What Does The Ag Industry Think Of Plant-Based Meat?
If you mostly pay attention to veg*n media, you may get the idea that plant-based diets and products are sweeping the nation in an unstoppable wave. While it may be true that plant-based foods are enjoying a spike in momentum, it’s important to step out of our bubble and understand how the general public feels, and what opposition is doing in response. The National Cattleman’s Beef Association commissioned a survey to examine consumer mindsets towards plant-based beef substitutes like Impossible, Beyond, and Lightlife products. The survey was given to over 1,800 Americans over the internet, and asked basic demographic information as well as questions about their attitudes, awareness, and beliefs surrounding plant-based meat.
First, it may be surprising to learn that only 45% of respondents understood that “plant-based” refers to items with no animal products, while 31% understood it to mean that it contains no meat, but may contain animal byproducts like whey powder or egg. Around a quarter of respondents believed that it could refer to products with meat, with 7% believing that anything can be labeled plant-based, regardless of the amount of meat content. More people believed animal meat to be superior to plant-based substitutes in terms of cost, protein content, and having fewer ingredients.
Plant-based meat was believed to be healthier and more environmentally-friendly than animal meat by a majority of respondents. However, the majority of people surveyed believed plant-based meat to be either superior or equivalent to animal meat in every category: 54% for price, 57% for protein content, and 58% for having fewer ingredients. This is important: the majority of people already believe plant-based meats to be at least equivalent to animal meat. One important quality that was left off, however: taste. This may simply be due to the difficulty of evaluating taste in the abstract, without actually having the foods available. However, not even the perception of taste/texture was gauged, which seems like a rather large oversight. A major factor in our food choices is simply what we enjoy eating.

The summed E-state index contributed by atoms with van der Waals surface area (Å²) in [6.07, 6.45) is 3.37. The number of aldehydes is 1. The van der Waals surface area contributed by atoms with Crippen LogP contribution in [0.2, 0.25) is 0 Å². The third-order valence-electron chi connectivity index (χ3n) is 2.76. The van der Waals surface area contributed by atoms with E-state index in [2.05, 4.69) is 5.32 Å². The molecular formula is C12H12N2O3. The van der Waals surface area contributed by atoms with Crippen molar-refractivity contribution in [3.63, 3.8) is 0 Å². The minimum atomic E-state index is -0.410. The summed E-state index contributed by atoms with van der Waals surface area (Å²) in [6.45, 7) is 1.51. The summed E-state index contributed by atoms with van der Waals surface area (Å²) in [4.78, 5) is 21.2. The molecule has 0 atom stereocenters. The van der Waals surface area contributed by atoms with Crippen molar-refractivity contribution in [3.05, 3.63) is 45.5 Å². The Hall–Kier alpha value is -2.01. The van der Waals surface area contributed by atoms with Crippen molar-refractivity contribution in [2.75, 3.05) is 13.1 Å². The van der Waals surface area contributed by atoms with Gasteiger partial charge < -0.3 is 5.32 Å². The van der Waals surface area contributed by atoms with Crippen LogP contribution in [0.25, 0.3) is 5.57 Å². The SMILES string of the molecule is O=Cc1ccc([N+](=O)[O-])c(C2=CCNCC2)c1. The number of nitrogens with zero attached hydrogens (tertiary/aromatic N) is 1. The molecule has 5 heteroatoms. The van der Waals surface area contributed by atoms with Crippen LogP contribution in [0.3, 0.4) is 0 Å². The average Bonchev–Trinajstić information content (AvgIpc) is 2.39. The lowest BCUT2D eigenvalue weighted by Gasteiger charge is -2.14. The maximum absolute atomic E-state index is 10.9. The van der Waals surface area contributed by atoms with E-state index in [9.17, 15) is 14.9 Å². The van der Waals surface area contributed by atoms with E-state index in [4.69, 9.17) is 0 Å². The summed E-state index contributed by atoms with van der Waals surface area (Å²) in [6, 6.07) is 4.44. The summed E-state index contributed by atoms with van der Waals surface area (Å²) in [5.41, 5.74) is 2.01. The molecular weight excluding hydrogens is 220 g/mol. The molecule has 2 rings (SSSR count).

Participants were then divided into groups to evaluate an ad for Beyond Meat, as well as packaging for Beyond Meat, Impossible, and LightLife. A majority of respondents in all groups did not believe that the products were fully vegan, and many were confused by packaging and advertising that, to them, suggested that the products contained animal ingredients. Between 40 and 50 percent of respondents believed that the products were healthier and had a lower environmental impact than beef, but fewer believed them to be cheaper or less-processed. Phrases like “even meatier” were singled out as being confusing, as was the cow on Beyond’s packaging. LightLife’s packaging has the word “beef” on it, which presumably refers to the flavor and consistency, but this led some respondents to believe that it was, in fact, beef.
Another point of confusion is more difficult to solve: some people did not believe that it actually tasted like beef, or were confused as to how this was achieved. While solving such a question is difficult on product packaging, it could be useful for these companies to explore ads that go into more detail about the production process and how they mimic meat so well. However, they have to be careful to not scare off the consumers who are wary of processed foods or additives, since the ingredient list for a Beyond Burger is definitely longer and more complicated than a 100% beef burger.
Plant-based meat has come a long way in the last decade; the challenge is to convince people to switch. A long history of bland, mealy veggie burgers has created a stigma that is difficult to overcome. Participants in this study seemed to widely believe plant-based foods are healthier and more environmentally-friendly than beef, but were confused by the vague term “plant-based,” and were less sure that the products would be affordable, contain as much protein, or be less processed. No data was gathered on perceived taste, though I would wager most U.S. adults believe beef to be superior on that front. Cultural perception of plant-based meats has yet to catch up to the technology, and the mainstreaming of these products would be a huge boon for the animal rights movement. As large chains like Dunkin and Burger King invest in these products, more consumers will hopefully have their minds changed and view them as perfectly acceptable replacements for animal meat. In the meantime, the National Cattleman’s Beef Association has data that shows that there is a good deal of confusion in the marketplace, something that they can capitalize on if animal advocates don’t pay attention.